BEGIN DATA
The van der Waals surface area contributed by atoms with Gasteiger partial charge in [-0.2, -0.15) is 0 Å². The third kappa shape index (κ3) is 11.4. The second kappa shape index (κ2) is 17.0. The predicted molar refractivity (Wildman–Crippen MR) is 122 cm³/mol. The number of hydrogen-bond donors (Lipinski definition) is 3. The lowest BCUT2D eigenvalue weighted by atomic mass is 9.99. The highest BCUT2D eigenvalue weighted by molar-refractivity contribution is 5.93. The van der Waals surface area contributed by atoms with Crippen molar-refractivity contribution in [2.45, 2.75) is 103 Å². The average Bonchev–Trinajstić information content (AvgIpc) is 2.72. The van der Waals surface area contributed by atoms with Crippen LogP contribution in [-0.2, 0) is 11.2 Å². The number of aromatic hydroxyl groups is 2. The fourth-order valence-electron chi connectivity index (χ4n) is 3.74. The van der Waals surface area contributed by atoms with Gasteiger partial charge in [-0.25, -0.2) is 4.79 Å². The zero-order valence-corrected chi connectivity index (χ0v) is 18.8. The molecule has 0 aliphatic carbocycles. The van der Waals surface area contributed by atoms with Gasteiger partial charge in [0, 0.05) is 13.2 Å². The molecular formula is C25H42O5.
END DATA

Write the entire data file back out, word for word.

The van der Waals surface area contributed by atoms with Gasteiger partial charge in [-0.2, -0.15) is 0 Å². The third kappa shape index (κ3) is 11.4. The second kappa shape index (κ2) is 17.0. The predicted molar refractivity (Wildman–Crippen MR) is 122 cm³/mol. The number of hydrogen-bond donors (Lipinski definition) is 3. The lowest BCUT2D eigenvalue weighted by atomic mass is 9.99. The highest BCUT2D eigenvalue weighted by molar-refractivity contribution is 5.93. The van der Waals surface area contributed by atoms with Crippen molar-refractivity contribution in [2.45, 2.75) is 103 Å². The average Bonchev–Trinajstić information content (AvgIpc) is 2.72. The van der Waals surface area contributed by atoms with Crippen LogP contribution in [-0.2, 0) is 11.2 Å². The number of aromatic hydroxyl groups is 2. The fourth-order valence-electron chi connectivity index (χ4n) is 3.74. The van der Waals surface area contributed by atoms with Gasteiger partial charge in [-0.25, -0.2) is 4.79 Å². The zero-order valence-corrected chi connectivity index (χ0v) is 18.8. The molecule has 0 aliphatic carbocycles. The van der Waals surface area contributed by atoms with Gasteiger partial charge in [0, 0.05) is 13.2 Å². The molecular formula is C25H42O5.